Retail is a vast sector, ranging from department stores to coffee machines, from the town square to the digital storefront, from the most promising transformations to possible apocalypse. In this post, we’ll explore the retail sector and its unique characteristics.

The retail sector is often said to be one of the most important for a country’s economy because it is a sort of litmus test of an economy’s level of well-being. In a Healthcarey economy, there is high production and, consequently, wealth is reflected on consumption, most of which is concentrated in retail. For this reason, in times of crisis, one of the first sectors to contract is retail, which immediately suffers: consumption is reduced and, consequently, operators who base their business on the sale of food or consumer goods see their revenues fall, with resulting repercussions on employment.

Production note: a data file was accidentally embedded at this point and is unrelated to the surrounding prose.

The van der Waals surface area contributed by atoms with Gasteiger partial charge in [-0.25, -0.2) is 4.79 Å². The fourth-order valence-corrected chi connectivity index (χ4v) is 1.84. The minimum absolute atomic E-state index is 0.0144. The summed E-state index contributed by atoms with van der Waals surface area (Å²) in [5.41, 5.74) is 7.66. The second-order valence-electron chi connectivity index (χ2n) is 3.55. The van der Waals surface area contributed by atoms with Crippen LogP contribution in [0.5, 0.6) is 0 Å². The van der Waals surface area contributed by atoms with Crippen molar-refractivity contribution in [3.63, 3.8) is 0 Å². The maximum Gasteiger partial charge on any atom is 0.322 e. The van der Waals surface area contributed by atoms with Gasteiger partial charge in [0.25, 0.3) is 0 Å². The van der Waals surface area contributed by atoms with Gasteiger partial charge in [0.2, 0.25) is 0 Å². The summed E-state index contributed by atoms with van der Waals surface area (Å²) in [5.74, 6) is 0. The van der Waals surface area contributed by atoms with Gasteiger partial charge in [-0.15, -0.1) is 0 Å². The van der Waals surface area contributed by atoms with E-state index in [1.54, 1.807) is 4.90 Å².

One sector, three segments
  • Food products, which includes all the activities that distribute food and related products to consumers
  • Consumer goods, which includes all the activities that sell products, many of which can be reused over time
  • Durable consumer goods, which includes activities that provide consumers with longer lasting products such as household appliances, furniture, or cookware.